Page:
Through all his hardships, somehow Chaplin was able to turn pathos into something good. Chaplin obviously wanted goodness. His films, particularly during the Second World War and Cold War, often drifted into acrimonious speeches. The Hitlers and the Khrushchevs were no different than the bully waiters he detested. When Chaplin was accused of un-American activities in the 50s, it was like being told he’d supported bully waiters.
If there’s a lesson for the rest of us, it’s don’t go into movies. Another could be, don’t let tragedy be, well, tragic. I doubt Chaplin saw a silver lining in everything. Nor do I think he was a supreme optimist. He simply saw possibilities in everything from a little blind girl to a homeless dog. For him, they were made for humorous slapstick.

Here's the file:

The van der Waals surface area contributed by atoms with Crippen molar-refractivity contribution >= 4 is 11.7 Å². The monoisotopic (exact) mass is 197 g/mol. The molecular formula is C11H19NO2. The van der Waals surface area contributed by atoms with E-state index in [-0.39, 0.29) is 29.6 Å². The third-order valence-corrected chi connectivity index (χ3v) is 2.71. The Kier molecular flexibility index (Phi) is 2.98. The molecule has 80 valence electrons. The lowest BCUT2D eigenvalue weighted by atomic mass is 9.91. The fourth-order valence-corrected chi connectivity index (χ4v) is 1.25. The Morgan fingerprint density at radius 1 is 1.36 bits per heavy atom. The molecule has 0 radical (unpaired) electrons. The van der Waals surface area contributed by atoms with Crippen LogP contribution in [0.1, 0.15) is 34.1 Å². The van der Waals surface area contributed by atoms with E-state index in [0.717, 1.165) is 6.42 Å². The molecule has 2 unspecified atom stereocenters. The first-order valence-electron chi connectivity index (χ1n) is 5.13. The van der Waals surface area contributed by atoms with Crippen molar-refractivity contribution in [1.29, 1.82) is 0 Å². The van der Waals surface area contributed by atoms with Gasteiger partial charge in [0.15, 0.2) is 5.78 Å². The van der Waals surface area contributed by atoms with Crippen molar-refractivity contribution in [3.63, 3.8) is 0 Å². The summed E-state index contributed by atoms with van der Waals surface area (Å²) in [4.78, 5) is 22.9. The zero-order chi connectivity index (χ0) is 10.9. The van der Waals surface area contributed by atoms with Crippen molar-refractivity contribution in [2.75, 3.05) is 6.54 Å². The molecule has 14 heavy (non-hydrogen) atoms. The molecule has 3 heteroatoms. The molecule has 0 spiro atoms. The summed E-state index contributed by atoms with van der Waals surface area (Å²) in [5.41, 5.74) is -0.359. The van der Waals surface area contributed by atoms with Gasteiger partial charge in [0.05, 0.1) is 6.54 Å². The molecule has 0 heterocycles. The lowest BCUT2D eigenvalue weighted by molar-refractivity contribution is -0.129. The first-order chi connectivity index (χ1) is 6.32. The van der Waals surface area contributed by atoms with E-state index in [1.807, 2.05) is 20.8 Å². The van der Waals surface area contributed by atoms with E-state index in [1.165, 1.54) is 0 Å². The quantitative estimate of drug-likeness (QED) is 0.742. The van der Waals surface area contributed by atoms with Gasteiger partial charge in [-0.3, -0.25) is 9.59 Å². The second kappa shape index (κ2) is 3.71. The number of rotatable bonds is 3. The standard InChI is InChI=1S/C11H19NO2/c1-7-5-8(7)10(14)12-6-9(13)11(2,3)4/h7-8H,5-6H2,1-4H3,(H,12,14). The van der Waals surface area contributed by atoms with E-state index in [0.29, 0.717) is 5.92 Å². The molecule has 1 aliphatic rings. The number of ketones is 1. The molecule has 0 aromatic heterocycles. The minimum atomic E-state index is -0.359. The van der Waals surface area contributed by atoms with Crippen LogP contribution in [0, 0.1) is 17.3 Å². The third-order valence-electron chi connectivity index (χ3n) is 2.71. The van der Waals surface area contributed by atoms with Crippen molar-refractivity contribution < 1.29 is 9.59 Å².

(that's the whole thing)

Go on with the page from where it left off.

Every day, we see or hear people complaining. Whether it’s the #MeToo Movement, or school boards or labor unions. The internet has provided a forum, magnifying what’s become endemic in our society. People complain, feeling their circumstances should be solved by somebody else. They want justice, action and, most of all, entitlement. It’s the American way.
If only people could see the irony. Their lives, for better or worse, aren’t written in some sort of movie script. They can’t go to a premier of their lives and vote on a better ending. Even voting today is based on who blames the best. Trump blames immigrants, unfair tariffs and Democrats. He isn’t even a Republican, but blaming Democrats makes him one.
We hire a guy like Trump because we can’t do it ourselves. Everything’s too overwhelming. We elect great finger-pointers instead.
We don’t solve problems anymore, we seek out the offenders. We hire a guy like Trump because we can’t do it ourselves. Everything’s too overwhelming. We elect great finger-pointers instead.
Yet Chaplin found the overwhelming something he could turn into slapstick. It wasn’t a gift as much as a realization. We live in an amusing universe.